1. If the sun doesn’t bother my eyes, do I still need to wear sunglasses?
Yes. The sun has damaging UV rays that can cause permanent retinal damage.
2. What exactly are UV rays?
Ultraviolet (UV) rays are located just past the violet portion of the visible light spectrum; sunlight is the main source. UV light is broken into three different types: UVA, UVB and UVC. UVA has longer wavelengths and passes through glass easily; experts disagree about whether or not UVA damages the eyes. UVB rays are the most dangerous, making sunglasses and sunscreen a must; they don't go through glass. UVC rays do not reach the Earth because its atmosphere blocks them.
3. When do UV rays affect my eyes?
Most people think that they're only at risk when they're outside on a sunny day, but UV light can go right through clouds, so it doesn't matter if the sky is overcast. The sun's rays are strongest between 10 am and 2 pm.
Glare and reflections can give you trouble, so have your sunglasses ready if you'll be around snow, water or sand, or if you'll be driving (car windscreens are a big glare source).
4. What are my options to prevent damage to my eyes?
You must wear sunglasses to prevent damage to your eyes. While some contact lenses provide UV protection, they don't cover your whole eye, so you still need sunglasses.
Look for sunglasses that protect you from 99% to 100% of both UVA and UVB light. This includes those labelled as "UV 400," which refers to protection from 400 nanometers (all of UVA and UVB).
Also, you may want to consider wraparound sunglasses to prevent harmful UV rays from entering around the frame.
5. Are impact-resistant lenses necessary?
Those who play sports or wear sunglasses whilst at work need to consider ultra impact resistant polycarbonate lenses.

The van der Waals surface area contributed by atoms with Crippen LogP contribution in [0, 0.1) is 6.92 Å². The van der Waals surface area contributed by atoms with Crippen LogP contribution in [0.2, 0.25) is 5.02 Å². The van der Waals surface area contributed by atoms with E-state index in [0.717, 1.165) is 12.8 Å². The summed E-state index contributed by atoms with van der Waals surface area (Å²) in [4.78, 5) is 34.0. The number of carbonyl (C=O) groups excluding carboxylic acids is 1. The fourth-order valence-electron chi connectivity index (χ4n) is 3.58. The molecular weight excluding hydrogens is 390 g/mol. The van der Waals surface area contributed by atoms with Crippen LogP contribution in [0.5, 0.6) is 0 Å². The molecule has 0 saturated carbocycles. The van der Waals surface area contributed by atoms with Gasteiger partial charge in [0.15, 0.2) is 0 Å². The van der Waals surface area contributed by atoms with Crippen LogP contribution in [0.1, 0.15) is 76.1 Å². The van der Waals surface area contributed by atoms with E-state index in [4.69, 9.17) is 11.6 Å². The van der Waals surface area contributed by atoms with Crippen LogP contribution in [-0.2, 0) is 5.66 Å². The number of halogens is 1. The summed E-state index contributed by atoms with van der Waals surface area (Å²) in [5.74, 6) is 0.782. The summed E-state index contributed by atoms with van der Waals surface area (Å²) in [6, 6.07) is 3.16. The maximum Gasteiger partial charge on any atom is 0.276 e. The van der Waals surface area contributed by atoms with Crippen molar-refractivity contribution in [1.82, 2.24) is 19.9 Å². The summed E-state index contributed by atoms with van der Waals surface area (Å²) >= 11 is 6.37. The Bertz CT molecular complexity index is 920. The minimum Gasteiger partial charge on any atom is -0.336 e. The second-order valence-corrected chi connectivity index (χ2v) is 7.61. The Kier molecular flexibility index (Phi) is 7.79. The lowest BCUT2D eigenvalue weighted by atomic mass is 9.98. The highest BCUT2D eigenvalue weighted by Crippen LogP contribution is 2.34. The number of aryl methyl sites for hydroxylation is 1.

6. Do I still need those "UV Protective" sunglasses if my lenses are real dark?
Yes! Most people believe that the darkness of the lens is what protects their eyes. The degree of darkness has no effect on UV rays. You must buy sunglasses that indicate they absorb UV rays.
7. Are the more expensive sunglasses of better quality?
Not necessarily. While expensive sunglasses are usually high quality, you can also get a good pair for under £20 if you're a careful shopper. Just make sure to check that they provide adequate protection from UV light and are shatterproof.
You can also take them to your eye care professional to have the lenses metered for the amount of UV transmission that passes through the lens. That way you can be sure that you are getting the most from your sunglasses.
8. Children don't need sunglasses, do they?
Children are at particular risk because they're in the sun much more than adults, and their eyes are more sensitive as well. UV damage is cumulative over a person's lifetime, which means you should begin protecting your child's eyes as soon as possible.
Most parents would not allow their children to go outside without shoes, yet many seem unaware of the need to protect their children's eyes.
9. Do those sunglasses for specific sports really make a difference?
Yes. Sports eyewear in general tends to be safer than regular sunglasses because the lenses and frames are made of special materials that are unlikely to shatter if struck and can give you the benefits of both sunglasses and protective eyewear.